2.1 Outline of geometric models

Lightweight fences with heights of 1–5 m and widths of 0.02–0.04 m are widely used [1315], which are considered to be thin-walled structures in contrast to the heavy-duty snow walls. They are often arranged in continuous or segmented pattern along the lines where serious snow or sand deposition occurs, following a principle that line and wind direction are orthogonal to prevent disasters [16, 17]. Due to the differences of actual subgrade sections, the fluctuations of road surface may interfere with the formation of boundary layers to some extent. In order to emphasize the flow fields and snow drifts caused by the fences rather than the topography, an ideal flat land model (Fig. 1) is employed for this study. The wind direction is set to be perpendicular to the fence section and the lane is located on the leeward side. Different fence types and parameters are combined to form different calculation cases as shown in Table 1, including 6 kinds of solid fences with different heights (H = 2–5 m), 7 kinds of solid fences with different inclinations (α = −15° to +15° and H = 3.78 m), 6 kinds of solid fences with different bottom gap sizes (β = 1 %–25 %, H = 3.78 m, and α = 0°), and 4 kinds of porous slab fences with different porosities (η = 35 %–48 %, β = 10 %, H = 3.78 m, and α = 15°).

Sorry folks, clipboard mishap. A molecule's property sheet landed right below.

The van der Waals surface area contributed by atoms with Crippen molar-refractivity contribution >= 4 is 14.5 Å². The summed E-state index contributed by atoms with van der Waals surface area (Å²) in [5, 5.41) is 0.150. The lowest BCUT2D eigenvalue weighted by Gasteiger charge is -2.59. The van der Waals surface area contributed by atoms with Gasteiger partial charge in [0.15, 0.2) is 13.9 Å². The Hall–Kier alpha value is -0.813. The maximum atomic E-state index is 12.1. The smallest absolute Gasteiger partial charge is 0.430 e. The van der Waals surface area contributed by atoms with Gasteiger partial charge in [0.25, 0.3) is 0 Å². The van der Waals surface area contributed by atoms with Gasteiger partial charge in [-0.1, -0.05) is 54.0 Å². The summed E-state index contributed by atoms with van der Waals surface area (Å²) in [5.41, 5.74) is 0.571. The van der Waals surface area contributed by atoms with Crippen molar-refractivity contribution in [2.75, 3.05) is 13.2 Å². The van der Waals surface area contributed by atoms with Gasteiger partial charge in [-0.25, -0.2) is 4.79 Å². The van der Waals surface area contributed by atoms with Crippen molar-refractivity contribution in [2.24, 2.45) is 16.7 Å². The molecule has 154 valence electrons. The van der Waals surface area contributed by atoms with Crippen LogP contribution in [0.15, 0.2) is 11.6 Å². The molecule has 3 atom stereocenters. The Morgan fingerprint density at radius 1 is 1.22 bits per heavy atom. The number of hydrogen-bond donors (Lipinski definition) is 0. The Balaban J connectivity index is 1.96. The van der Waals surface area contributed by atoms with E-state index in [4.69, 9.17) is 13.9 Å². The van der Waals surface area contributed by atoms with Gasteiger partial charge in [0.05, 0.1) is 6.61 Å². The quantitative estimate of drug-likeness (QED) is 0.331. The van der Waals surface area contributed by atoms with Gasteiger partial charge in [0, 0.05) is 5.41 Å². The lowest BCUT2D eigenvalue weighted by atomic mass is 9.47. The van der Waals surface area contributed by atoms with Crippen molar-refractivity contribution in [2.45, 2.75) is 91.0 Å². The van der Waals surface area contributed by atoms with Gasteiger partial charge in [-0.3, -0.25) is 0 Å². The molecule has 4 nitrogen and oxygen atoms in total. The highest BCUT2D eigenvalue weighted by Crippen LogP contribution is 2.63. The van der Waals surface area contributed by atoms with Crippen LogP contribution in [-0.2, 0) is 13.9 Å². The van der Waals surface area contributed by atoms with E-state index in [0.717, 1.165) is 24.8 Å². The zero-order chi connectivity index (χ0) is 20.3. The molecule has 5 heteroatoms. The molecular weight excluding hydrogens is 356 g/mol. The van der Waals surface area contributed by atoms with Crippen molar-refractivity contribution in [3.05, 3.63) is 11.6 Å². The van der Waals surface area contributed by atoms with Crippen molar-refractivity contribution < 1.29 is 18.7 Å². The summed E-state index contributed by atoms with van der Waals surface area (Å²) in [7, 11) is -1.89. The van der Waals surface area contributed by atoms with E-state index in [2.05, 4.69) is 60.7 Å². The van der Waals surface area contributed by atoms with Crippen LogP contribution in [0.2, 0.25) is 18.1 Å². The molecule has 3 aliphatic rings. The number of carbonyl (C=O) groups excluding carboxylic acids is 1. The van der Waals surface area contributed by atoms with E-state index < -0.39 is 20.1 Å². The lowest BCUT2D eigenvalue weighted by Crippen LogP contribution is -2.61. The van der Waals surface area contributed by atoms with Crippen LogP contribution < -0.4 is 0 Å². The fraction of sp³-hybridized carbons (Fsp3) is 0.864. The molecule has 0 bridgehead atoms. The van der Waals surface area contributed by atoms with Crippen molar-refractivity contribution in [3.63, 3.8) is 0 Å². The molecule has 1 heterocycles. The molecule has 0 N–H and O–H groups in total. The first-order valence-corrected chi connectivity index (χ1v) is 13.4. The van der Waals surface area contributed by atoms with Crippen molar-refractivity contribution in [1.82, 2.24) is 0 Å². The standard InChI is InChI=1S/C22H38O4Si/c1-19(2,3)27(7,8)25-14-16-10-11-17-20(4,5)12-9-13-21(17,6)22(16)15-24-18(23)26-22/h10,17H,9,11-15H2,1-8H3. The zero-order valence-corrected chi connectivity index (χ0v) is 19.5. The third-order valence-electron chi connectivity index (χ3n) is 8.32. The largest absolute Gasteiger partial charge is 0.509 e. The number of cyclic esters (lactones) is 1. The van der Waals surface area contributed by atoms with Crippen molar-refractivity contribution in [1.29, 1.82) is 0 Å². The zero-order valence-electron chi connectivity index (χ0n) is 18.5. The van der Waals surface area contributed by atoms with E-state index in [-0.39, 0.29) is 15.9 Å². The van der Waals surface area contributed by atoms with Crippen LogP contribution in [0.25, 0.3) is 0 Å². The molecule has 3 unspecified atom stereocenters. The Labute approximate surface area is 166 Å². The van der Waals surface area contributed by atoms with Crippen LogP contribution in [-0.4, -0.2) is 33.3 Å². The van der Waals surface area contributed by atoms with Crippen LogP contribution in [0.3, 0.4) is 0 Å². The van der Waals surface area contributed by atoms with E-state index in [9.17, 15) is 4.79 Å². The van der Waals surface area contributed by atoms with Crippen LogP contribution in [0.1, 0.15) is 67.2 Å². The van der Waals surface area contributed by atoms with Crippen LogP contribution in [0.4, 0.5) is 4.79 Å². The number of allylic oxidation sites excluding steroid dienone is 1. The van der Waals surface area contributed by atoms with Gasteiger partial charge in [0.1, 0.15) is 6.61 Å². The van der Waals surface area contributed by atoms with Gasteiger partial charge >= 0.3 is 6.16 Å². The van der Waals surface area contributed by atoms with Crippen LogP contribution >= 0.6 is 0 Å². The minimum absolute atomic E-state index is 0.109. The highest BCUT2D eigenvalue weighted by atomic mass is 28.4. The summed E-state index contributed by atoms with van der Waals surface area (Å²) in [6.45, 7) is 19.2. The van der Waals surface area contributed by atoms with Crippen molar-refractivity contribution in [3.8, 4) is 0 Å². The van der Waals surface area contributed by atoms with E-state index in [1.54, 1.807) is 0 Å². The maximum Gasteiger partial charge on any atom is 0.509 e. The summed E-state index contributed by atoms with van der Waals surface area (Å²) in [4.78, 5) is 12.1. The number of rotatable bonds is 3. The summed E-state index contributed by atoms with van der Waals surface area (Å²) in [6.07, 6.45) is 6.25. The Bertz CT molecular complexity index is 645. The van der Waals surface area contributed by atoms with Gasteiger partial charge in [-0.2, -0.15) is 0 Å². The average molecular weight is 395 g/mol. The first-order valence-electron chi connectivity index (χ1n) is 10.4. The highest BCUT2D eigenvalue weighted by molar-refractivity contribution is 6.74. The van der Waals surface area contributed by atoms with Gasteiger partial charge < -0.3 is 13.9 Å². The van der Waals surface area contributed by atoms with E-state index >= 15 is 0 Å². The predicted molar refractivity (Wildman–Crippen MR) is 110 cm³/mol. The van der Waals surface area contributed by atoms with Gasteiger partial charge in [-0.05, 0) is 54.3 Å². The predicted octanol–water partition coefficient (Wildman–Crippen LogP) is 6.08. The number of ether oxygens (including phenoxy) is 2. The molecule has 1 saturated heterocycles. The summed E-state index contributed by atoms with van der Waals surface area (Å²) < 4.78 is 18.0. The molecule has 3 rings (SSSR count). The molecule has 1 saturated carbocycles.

Fig. 1
figure 1

Fence types and parameters

Table 1 Cases of combined fence types and parameters

2.2 Outline of CFD models